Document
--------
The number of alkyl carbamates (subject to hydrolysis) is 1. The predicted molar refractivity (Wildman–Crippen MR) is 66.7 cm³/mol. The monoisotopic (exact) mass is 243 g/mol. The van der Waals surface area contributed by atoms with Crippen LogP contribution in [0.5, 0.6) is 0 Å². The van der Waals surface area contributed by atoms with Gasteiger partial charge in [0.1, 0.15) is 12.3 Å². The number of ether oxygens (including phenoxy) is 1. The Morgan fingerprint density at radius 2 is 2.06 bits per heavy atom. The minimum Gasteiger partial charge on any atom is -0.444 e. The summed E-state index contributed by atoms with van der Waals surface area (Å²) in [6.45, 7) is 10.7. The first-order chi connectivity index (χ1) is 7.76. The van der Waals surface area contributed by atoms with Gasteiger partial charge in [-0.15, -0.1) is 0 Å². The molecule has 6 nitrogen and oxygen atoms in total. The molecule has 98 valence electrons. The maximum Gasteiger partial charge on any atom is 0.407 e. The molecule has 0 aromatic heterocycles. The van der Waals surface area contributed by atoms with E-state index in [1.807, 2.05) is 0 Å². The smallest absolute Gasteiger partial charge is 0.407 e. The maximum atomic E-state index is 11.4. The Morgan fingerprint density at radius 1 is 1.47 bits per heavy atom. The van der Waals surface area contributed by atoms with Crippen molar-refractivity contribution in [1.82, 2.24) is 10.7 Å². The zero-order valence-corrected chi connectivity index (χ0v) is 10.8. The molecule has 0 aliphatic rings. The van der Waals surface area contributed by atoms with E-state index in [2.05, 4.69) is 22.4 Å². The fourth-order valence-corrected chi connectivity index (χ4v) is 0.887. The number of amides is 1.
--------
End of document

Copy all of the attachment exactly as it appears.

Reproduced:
The number of alkyl carbamates (subject to hydrolysis) is 1. The predicted molar refractivity (Wildman–Crippen MR) is 66.7 cm³/mol. The monoisotopic (exact) mass is 243 g/mol. The van der Waals surface area contributed by atoms with Crippen LogP contribution in [0.5, 0.6) is 0 Å². The van der Waals surface area contributed by atoms with Gasteiger partial charge in [0.1, 0.15) is 12.3 Å². The number of ether oxygens (including phenoxy) is 1. The Morgan fingerprint density at radius 2 is 2.06 bits per heavy atom. The minimum Gasteiger partial charge on any atom is -0.444 e. The summed E-state index contributed by atoms with van der Waals surface area (Å²) in [6.45, 7) is 10.7. The first-order chi connectivity index (χ1) is 7.76. The van der Waals surface area contributed by atoms with Gasteiger partial charge in [-0.15, -0.1) is 0 Å². The molecule has 6 nitrogen and oxygen atoms in total. The molecule has 98 valence electrons. The maximum Gasteiger partial charge on any atom is 0.407 e. The molecule has 0 aromatic heterocycles. The van der Waals surface area contributed by atoms with E-state index in [1.807, 2.05) is 0 Å². The smallest absolute Gasteiger partial charge is 0.407 e. The maximum atomic E-state index is 11.4. The Morgan fingerprint density at radius 1 is 1.47 bits per heavy atom. The van der Waals surface area contributed by atoms with Crippen molar-refractivity contribution in [1.82, 2.24) is 10.7 Å². The zero-order valence-corrected chi connectivity index (χ0v) is 10.8. The molecule has 0 aliphatic rings. The van der Waals surface area contributed by atoms with E-state index in [2.05, 4.69) is 22.4 Å². The fourth-order valence-corrected chi connectivity index (χ4v) is 0.887. The number of amides is 1.